Leo Leite remembers 1999 world title, teaches WC-winning guard pass

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Leo Leite started his martial arts career in judo, where he is a black-belt. He was the judoka who most successfully made the transition to BJJ. A former athlete in Brazil’s national judo team, Leite migrated to the gentle art and won two world titles out of seven finals fought. Known for his takedown game and for the efficiency of his guard passes and clock choke, he’s now in his third successful martial arts career, in MMA — he holds two belts at Legacy FC.

In an interview with Graciemag, the black-belt under Gigi Paiva remembered his first title, at the 1999 Worlds, when he faced none other than Zé Mário Sperry in the final.

“A curiosity from the 1999 Worlds is that I was already signed up as a brown-belt. I was going to fight at brown belt. 2 weeks prior I was still a brown-belt. I had never fought a Jiu-Jitsu world championship. Not even as a blue- or brown-belt. And one week prior, Gigi Paiva gave me the black belt. Then the Alliance heads told Gigi Paiva, ‘You’re crazy. Let him fight at brown to score points at weight and absolute at brown. It’s important for us to get points in the end and win the teams’ competition.’ Then Gigi said, ‘No. Leave the boy as a black-belt.'”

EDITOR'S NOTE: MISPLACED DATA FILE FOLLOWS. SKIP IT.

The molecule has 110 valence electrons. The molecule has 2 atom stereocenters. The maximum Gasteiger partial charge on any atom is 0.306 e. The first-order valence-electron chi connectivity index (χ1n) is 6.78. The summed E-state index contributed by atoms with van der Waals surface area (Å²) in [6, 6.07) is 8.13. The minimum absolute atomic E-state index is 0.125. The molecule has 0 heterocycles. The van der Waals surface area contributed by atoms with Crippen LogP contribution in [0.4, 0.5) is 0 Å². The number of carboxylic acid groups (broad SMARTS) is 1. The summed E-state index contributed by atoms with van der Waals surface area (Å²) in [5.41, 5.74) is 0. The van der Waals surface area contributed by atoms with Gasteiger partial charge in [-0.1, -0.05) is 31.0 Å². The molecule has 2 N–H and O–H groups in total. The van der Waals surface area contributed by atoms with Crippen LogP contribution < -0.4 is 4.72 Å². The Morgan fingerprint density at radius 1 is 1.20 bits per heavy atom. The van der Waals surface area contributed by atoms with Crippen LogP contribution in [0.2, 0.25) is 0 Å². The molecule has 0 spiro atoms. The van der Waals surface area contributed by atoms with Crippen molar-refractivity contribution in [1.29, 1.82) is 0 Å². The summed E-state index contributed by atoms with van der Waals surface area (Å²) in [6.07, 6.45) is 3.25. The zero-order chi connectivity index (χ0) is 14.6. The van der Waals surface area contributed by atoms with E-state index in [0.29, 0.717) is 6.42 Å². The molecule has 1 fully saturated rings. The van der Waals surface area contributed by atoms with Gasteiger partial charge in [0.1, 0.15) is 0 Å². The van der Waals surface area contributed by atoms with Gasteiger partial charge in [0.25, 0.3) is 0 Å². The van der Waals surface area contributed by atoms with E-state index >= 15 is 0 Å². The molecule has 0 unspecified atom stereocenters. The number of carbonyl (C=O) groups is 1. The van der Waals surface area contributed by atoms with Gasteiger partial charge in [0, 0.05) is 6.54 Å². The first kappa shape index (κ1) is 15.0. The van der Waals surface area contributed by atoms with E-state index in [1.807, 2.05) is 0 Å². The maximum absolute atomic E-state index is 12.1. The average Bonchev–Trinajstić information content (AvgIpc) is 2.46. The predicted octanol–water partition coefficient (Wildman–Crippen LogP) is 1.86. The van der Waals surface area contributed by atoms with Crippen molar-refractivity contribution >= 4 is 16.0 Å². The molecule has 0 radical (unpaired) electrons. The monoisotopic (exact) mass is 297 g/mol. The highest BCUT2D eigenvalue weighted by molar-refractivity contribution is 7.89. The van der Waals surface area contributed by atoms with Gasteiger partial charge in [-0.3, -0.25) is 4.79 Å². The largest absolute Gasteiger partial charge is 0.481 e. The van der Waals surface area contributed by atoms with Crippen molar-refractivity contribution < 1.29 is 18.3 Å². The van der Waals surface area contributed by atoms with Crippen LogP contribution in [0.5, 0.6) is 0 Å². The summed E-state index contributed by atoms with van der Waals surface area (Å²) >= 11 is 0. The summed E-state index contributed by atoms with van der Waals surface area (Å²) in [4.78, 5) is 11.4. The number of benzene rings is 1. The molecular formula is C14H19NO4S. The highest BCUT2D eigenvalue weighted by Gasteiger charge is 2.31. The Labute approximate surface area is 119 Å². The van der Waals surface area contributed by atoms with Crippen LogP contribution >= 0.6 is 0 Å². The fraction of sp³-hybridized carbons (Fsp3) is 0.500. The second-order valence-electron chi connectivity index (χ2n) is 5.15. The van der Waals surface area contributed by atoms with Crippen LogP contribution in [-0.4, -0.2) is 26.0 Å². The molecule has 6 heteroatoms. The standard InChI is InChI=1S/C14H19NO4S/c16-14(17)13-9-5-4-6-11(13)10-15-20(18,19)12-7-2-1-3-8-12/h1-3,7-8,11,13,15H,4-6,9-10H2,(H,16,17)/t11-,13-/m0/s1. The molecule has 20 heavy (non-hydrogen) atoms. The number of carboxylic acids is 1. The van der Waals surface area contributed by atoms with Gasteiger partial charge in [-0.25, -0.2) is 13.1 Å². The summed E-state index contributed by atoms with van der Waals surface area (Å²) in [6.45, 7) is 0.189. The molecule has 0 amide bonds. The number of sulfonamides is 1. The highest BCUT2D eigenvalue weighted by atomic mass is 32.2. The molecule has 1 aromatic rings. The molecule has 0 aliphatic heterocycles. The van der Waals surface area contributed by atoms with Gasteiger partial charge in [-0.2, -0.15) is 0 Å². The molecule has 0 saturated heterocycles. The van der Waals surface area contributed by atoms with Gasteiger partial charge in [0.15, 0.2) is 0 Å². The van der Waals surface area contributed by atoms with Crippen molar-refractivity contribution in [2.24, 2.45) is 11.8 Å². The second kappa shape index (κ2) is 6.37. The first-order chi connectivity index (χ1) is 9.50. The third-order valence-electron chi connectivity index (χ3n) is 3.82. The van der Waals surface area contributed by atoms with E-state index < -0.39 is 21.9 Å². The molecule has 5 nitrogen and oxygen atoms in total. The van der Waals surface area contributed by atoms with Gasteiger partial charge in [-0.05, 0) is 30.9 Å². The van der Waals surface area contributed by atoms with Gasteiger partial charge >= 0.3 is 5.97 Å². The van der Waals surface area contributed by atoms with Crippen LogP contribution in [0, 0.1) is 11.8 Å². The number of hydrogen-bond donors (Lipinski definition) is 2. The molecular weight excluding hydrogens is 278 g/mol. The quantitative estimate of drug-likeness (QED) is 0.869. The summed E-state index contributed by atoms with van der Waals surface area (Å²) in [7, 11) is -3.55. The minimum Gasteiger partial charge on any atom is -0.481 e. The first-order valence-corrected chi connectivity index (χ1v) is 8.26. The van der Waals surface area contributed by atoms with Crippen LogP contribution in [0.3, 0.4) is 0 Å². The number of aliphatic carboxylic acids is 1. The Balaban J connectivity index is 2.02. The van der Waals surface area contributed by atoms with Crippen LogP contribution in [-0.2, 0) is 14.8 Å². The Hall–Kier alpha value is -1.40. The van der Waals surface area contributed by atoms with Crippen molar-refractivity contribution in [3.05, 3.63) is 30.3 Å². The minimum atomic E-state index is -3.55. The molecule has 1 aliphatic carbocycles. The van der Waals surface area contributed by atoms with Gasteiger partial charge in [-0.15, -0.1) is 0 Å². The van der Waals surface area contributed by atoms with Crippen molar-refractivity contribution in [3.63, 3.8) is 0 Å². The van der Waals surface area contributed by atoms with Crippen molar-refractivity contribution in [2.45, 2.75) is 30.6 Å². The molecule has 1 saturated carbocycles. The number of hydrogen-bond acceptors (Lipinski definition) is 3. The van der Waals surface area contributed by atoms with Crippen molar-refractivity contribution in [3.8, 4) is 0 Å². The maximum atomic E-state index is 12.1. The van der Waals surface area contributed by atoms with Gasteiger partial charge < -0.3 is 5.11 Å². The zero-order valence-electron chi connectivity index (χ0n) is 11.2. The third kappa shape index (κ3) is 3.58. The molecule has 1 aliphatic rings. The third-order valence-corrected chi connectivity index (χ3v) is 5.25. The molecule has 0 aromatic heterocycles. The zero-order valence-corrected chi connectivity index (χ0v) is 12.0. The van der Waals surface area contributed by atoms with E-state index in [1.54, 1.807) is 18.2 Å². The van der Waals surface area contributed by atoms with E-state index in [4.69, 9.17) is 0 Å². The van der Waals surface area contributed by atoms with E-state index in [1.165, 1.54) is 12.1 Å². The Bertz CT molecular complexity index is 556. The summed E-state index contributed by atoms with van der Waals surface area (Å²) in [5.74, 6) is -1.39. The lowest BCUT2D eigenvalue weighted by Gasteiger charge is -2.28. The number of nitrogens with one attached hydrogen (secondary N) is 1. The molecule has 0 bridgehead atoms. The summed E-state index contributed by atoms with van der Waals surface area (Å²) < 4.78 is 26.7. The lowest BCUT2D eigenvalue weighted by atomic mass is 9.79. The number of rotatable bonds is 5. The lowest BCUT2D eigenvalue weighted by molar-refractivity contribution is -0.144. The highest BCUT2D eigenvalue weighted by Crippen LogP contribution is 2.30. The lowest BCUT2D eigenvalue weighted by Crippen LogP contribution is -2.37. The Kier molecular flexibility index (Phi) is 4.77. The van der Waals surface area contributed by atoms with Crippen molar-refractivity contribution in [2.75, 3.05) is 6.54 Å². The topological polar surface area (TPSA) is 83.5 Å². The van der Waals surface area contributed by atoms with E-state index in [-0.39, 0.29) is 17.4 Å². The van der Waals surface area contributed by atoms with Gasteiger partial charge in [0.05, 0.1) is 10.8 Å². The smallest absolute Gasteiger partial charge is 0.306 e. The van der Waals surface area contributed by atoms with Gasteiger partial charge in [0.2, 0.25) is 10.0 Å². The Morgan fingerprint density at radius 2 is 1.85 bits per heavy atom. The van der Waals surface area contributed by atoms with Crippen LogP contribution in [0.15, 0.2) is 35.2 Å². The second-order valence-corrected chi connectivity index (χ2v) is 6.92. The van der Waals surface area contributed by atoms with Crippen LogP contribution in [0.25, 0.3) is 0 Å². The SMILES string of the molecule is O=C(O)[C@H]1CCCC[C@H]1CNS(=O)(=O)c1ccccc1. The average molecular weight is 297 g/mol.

Leite went on to compare modern BJJ to the one practiced when he started out.

“In the old days we used to like watching the lightweight fights. They were more dynamic fights that had more positions in them. The game would alternate more. And today you take the lightweight fights, they close the 50/50 guard, staying there for 10 minutes. A boring, monotonous fight that no one likes to watch. 10 minutes of that. And today you take a fight between Buchecha and Rodolfo Vieira; they jump to one side and to the other, they try to finish it off all the time. So I think that’s changed a bit; heavyweight has become more dynamic than lightweight.”

In the interview, which you can watch entirely in the video, Leite also offered advice to new BJJ competitors and taught the guard pass that gave him his first world championship.

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